This first debate between President Obama and Mitt Romney could be called "the middle debate." Both candidates will try to connect with middle class voters, from the middle of the country, in the middle of the political spectrum.
Polls show only around five percent of voters are truly undecided. And with President Obama and Mitt Romney close in national polls, that five percent is very important to both campaigns.
"I've lost races by less than five percent, so five percent is a big number," said Tampa Mayor Bob Buckhorn, who is supporting President Obama. This will be the first major exposure they have had to these major candidates, standing toe-to-toe with each other, and they will get to hear the very different perspectives each candidate has for the future of our country.
As President Obama and Mitt Romney prepare for the debate, their running mates are pressing themes that will likely drive some of the discussion on Wednesday night.
Republican Vice Presidential nominee Paul Ryan accused Obama of planning tax hikes.
"Look, there's only one person who has raised taxes and is promising to raise taxes in the future who's running for president, and his name is Barack Obama," said Ryan.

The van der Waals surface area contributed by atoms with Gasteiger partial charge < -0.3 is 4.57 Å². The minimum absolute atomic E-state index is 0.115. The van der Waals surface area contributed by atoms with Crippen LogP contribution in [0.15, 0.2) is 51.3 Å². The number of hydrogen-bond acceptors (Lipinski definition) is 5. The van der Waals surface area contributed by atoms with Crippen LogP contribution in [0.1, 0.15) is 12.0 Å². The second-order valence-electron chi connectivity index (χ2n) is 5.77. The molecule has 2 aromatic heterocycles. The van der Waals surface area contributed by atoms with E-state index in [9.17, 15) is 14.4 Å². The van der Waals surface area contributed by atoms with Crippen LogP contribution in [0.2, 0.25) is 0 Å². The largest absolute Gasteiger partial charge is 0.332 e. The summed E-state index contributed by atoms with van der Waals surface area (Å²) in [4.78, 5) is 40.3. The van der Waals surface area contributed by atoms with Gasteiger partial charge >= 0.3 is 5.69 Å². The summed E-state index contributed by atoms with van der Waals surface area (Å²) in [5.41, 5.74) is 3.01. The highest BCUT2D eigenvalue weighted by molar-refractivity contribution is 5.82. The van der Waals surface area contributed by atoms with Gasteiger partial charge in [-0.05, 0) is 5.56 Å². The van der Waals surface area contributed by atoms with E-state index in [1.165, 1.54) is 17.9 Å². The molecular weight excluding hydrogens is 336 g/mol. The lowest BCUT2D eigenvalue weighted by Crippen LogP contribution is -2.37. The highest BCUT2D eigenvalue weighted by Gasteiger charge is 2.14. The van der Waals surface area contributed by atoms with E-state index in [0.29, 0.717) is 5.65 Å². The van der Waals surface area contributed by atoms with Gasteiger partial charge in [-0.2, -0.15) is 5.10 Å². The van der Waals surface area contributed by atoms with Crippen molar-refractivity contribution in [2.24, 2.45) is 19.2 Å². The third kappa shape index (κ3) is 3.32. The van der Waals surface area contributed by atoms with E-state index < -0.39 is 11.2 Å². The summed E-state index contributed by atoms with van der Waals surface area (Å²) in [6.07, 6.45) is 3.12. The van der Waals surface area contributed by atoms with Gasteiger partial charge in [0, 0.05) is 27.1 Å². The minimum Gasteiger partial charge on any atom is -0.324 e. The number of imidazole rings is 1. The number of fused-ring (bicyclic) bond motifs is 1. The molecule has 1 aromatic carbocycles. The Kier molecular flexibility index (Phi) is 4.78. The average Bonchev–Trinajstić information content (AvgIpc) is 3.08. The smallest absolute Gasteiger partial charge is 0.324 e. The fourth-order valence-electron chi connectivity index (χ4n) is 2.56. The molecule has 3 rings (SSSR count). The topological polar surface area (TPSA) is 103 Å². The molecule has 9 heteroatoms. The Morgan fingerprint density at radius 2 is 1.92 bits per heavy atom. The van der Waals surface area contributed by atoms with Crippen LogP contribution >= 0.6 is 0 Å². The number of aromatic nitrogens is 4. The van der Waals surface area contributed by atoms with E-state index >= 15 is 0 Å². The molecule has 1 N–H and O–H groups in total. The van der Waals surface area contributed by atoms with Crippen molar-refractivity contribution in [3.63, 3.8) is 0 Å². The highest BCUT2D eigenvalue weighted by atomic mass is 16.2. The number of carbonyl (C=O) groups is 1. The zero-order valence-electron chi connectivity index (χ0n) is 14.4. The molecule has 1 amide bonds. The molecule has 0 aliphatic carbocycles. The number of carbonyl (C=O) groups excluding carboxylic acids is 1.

Meanwhile, Vice President Biden argued Romney would give breaks to the wealthy at the expense of working-class families.
"I know I'm not the only one who has found it strange for Governor Romney to write off 47 percent of the country," Biden said.
President Obama or Mitt Romney could win the debate with specifics (i.e. explaining plans to revive the economy). Both have set high goals and both have accused each other of not fully explaining how they'd reach their goals.
"I'd like them to address the Medicare issue completely," said Tampa voter Pat Streuber. She is concerned about the future of Medicare, and said she began leaning toward President Obama after Romney chose Paul Ryan to be his running mate. (Ryan had proposed changes for future recipients, including optional vouchers).
"That selection pretty much leaned me in the other direction," said Streuber. "This voucher thing has me extremely concerned."
Mitt Romney has repeatedly said his policies would protect and strengthen Medicare, and that reforms are needed to keep it solvent. He has also accused the President of cutting funding for the program. Either candidate could gain ground in Florida by winning the Medicare argument.
FOX 13 / WTVT-TV
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